In defense of American literature
Americans suffered a collective bout of hurt feelings last fall when Swedish Nobel Prize judge Horace Engdahl said that no US writer was likely to win the Nobel Prize in literature. "The US is too big, too insular," he disdained. But is that necessarily a bad thing?
Not according to Guardian blogger Stuart Evers. "When you've got so many stories to tell at home, why would you look abroad?," he asks in yesterday's Guardian in a piece titled "Why are we so fascinated with US literature?"
Evers is British but confesses that three-quarters of the books on his shelves are by US writers. "So why so many American books?," he wonders.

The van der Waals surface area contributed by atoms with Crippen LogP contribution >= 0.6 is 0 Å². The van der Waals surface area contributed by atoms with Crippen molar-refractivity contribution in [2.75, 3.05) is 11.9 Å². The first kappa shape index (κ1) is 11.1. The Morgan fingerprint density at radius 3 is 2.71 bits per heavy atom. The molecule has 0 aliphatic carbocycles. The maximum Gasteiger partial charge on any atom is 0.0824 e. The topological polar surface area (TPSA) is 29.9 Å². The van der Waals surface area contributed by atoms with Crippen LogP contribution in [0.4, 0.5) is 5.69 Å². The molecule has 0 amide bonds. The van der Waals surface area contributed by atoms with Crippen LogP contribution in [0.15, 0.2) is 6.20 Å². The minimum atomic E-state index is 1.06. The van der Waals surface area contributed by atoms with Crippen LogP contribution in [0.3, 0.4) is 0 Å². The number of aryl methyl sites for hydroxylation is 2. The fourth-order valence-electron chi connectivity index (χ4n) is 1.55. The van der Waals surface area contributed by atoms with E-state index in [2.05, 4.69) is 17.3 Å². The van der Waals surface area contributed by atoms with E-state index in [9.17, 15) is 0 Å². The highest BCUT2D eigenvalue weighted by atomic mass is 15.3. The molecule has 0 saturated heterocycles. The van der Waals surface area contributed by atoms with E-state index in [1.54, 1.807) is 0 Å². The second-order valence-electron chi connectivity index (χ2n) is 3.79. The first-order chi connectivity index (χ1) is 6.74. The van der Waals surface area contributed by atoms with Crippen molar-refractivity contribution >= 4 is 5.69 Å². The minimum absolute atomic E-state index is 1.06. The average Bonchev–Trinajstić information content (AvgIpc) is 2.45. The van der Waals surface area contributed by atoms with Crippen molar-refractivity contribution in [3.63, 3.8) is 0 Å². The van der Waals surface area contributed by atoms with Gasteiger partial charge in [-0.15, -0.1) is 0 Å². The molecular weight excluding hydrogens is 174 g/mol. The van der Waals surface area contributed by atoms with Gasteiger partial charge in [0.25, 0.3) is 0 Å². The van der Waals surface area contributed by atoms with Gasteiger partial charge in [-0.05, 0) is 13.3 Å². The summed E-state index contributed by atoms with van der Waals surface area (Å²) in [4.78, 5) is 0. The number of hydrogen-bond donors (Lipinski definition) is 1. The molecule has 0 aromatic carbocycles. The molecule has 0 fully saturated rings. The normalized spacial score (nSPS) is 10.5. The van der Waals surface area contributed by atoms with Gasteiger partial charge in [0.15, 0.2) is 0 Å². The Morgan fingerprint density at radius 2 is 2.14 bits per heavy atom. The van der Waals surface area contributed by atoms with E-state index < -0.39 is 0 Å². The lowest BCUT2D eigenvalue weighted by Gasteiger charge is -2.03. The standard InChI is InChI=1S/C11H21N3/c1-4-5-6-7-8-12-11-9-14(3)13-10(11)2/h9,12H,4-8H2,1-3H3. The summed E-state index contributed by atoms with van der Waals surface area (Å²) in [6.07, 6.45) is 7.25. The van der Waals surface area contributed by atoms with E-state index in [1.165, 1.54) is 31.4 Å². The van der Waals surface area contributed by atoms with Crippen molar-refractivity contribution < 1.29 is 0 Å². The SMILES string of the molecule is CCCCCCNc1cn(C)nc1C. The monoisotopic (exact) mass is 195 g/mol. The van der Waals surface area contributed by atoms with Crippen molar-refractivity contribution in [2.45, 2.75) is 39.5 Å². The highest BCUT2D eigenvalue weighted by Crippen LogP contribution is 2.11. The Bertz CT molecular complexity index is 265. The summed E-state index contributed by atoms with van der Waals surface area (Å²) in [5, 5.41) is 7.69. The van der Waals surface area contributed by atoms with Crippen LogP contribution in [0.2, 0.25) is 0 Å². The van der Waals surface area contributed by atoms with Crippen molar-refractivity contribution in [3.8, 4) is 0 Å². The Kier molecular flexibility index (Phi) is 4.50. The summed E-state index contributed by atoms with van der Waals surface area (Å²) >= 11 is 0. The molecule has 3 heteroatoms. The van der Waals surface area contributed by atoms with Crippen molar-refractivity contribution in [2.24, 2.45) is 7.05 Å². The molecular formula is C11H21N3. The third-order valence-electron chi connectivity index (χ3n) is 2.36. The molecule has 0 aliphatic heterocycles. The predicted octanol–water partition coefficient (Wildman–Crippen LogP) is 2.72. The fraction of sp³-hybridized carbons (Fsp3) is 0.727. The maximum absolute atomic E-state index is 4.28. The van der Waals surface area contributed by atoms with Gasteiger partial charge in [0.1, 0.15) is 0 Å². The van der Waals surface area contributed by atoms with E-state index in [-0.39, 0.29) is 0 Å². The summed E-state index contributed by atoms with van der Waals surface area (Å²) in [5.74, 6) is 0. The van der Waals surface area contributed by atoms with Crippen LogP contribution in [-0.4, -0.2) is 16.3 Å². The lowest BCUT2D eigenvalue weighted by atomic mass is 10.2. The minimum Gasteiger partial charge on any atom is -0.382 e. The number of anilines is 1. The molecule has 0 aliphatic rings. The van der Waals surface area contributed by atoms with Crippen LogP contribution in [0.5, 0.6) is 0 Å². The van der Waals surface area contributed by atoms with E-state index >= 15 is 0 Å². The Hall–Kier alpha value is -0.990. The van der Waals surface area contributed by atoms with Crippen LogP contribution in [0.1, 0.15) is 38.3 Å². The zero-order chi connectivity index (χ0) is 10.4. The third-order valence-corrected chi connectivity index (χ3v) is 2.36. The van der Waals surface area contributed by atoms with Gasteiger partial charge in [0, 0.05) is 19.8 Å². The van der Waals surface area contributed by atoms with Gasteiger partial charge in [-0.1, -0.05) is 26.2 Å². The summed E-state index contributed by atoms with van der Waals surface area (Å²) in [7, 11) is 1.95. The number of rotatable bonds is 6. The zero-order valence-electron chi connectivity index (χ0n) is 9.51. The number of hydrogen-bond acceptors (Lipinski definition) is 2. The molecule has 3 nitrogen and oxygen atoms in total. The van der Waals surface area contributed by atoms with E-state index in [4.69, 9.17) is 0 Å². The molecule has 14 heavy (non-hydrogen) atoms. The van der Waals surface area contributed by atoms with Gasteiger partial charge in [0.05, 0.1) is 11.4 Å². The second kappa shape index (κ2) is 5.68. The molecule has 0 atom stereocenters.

For one thing, he says, he prefers American English to the home-grown variety. But mostly, he explains, "American fiction fascinates because of the country it seeks to depict: its vastness, its extremes of landscape and temperatures, its hundreds of races, its gulfs between wealth and poverty."
Then, he adds, there is "the American Dream, a subject as fascinating to those who observe it from afar as it is to those who live it."
Plenty of Ever's readers are sure to disagree and they will probably hoist their copies of Roberto Bolano's "2666" over their heads as they do. But for those aficionados of American lit still in mourning over the loss of John Updike, Ever's words may provide a soothing balm.